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Determinants of Nutrition Appointment Attendance Among Male Veterans Attending Veterans Health Administration Clinics

      Abstract

      Objective

      To identify determinants of nutrition appointment attendance among male veterans attending outpatient Veterans Health Administration clinics.

      Methods

      Sequential use of qualitative and quantitative methods. Individual, semi-structured interviews and a mail survey were used to identify factors associated with outpatient nutrition appointment attendance.

      Results

      Qualitative analysis of 17 interviews revealed 6 themes reflecting rationales for missed appointments: travel difficulty, forgetting the appointment, competing demands, scheduling difficulty, knowledge not new or useful, and lack of provider support. Analysis of 349 returned surveys indicated past attendance history, health status, and participation in the referral and scheduling process correlated to appointment attendance (P < .05). Regression analysis substantiated the importance of social support (P < .05).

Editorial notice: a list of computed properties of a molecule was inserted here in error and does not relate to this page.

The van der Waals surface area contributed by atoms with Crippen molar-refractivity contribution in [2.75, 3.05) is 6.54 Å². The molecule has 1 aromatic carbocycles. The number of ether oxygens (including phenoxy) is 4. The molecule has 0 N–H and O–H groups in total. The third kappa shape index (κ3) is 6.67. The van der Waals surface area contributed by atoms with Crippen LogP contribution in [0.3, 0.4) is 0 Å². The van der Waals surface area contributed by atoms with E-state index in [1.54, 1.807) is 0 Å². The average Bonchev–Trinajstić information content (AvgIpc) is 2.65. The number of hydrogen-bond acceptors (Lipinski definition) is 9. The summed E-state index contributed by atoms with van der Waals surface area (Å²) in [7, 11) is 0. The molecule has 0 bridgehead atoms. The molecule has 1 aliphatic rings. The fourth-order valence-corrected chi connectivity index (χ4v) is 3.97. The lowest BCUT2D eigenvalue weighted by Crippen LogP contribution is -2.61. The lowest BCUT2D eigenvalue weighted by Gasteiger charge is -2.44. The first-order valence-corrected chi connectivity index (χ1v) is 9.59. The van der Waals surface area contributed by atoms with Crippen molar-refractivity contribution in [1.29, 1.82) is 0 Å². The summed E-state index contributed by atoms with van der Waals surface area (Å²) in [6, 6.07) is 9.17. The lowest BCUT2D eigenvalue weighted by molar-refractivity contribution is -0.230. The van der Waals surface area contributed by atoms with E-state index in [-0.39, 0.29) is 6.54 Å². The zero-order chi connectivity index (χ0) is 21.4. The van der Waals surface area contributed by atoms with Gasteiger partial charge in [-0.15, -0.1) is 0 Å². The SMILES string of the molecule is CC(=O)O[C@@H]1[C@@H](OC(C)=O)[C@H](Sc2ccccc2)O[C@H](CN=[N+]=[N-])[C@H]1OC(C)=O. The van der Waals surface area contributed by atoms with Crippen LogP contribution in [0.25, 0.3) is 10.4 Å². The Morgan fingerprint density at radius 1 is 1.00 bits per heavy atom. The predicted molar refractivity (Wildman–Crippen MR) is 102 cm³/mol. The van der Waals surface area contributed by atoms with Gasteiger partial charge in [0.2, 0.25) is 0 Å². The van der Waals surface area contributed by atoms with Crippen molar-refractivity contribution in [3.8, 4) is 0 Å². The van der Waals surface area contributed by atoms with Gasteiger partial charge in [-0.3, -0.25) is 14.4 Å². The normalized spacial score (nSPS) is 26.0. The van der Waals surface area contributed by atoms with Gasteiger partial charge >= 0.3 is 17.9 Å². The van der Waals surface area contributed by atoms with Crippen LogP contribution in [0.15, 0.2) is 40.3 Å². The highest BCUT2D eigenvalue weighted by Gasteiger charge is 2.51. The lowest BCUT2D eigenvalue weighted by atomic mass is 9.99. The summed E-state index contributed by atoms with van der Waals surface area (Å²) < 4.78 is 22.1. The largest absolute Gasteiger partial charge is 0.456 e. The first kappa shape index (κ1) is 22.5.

Conclusions and Implications

      Veterans Health Administration patients should participate in the referral and scheduling process. Social support, perceived health status, and past attendance history are important considerations for patient and provider to address.

      Key Words

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